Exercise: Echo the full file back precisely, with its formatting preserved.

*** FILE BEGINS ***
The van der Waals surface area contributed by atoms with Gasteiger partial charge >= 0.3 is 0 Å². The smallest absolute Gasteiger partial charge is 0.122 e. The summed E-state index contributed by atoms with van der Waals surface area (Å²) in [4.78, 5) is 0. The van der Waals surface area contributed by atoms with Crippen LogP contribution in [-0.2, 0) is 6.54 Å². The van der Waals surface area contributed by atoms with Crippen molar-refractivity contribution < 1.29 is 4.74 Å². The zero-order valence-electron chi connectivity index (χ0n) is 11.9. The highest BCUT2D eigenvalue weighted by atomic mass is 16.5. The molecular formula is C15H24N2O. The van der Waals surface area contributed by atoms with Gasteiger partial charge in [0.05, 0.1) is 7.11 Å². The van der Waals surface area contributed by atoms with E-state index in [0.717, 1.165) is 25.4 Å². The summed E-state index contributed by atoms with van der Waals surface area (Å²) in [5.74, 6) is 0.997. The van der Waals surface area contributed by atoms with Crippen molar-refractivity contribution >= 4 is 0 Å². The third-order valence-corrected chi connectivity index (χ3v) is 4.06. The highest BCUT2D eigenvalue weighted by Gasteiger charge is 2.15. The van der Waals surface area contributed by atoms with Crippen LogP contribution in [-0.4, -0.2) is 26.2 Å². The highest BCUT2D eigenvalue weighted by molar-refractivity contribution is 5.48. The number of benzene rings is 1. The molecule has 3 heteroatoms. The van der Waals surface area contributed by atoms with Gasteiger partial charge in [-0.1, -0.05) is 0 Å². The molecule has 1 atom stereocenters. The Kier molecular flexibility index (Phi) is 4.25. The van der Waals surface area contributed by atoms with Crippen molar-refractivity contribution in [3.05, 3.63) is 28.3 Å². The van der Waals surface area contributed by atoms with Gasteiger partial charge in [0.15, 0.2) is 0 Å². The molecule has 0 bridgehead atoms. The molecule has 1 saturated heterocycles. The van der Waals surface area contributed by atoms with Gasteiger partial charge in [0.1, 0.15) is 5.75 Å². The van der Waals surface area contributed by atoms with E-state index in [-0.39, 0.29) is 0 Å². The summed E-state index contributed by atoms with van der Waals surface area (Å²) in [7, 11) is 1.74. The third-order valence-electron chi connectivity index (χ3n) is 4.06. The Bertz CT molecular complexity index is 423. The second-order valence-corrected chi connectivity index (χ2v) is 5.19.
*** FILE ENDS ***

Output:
The van der Waals surface area contributed by atoms with Gasteiger partial charge >= 0.3 is 0 Å². The smallest absolute Gasteiger partial charge is 0.122 e. The summed E-state index contributed by atoms with van der Waals surface area (Å²) in [4.78, 5) is 0. The van der Waals surface area contributed by atoms with Crippen LogP contribution in [-0.2, 0) is 6.54 Å². The van der Waals surface area contributed by atoms with Crippen molar-refractivity contribution < 1.29 is 4.74 Å². The zero-order valence-electron chi connectivity index (χ0n) is 11.9. The highest BCUT2D eigenvalue weighted by atomic mass is 16.5. The molecular formula is C15H24N2O. The van der Waals surface area contributed by atoms with Gasteiger partial charge in [0.05, 0.1) is 7.11 Å². The van der Waals surface area contributed by atoms with E-state index in [0.717, 1.165) is 25.4 Å². The summed E-state index contributed by atoms with van der Waals surface area (Å²) in [5.74, 6) is 0.997. The van der Waals surface area contributed by atoms with Crippen molar-refractivity contribution >= 4 is 0 Å². The third-order valence-corrected chi connectivity index (χ3v) is 4.06. The highest BCUT2D eigenvalue weighted by Gasteiger charge is 2.15. The van der Waals surface area contributed by atoms with Crippen LogP contribution in [-0.4, -0.2) is 26.2 Å². The highest BCUT2D eigenvalue weighted by molar-refractivity contribution is 5.48. The number of benzene rings is 1. The molecule has 3 heteroatoms. The van der Waals surface area contributed by atoms with Gasteiger partial charge in [-0.1, -0.05) is 0 Å². The molecule has 1 atom stereocenters. The Kier molecular flexibility index (Phi) is 4.25. The van der Waals surface area contributed by atoms with Crippen molar-refractivity contribution in [3.05, 3.63) is 28.3 Å². The van der Waals surface area contributed by atoms with Gasteiger partial charge in [0.15, 0.2) is 0 Å². The molecule has 0 bridgehead atoms. The molecule has 1 saturated heterocycles. The van der Waals surface area contributed by atoms with Gasteiger partial charge in [0.1, 0.15) is 5.75 Å². The van der Waals surface area contributed by atoms with E-state index in [-0.39, 0.29) is 0 Å². The summed E-state index contributed by atoms with van der Waals surface area (Å²) in [7, 11) is 1.74. The third-order valence-electron chi connectivity index (χ3n) is 4.06. The Bertz CT molecular complexity index is 423. The second-order valence-corrected chi connectivity index (χ2v) is 5.19.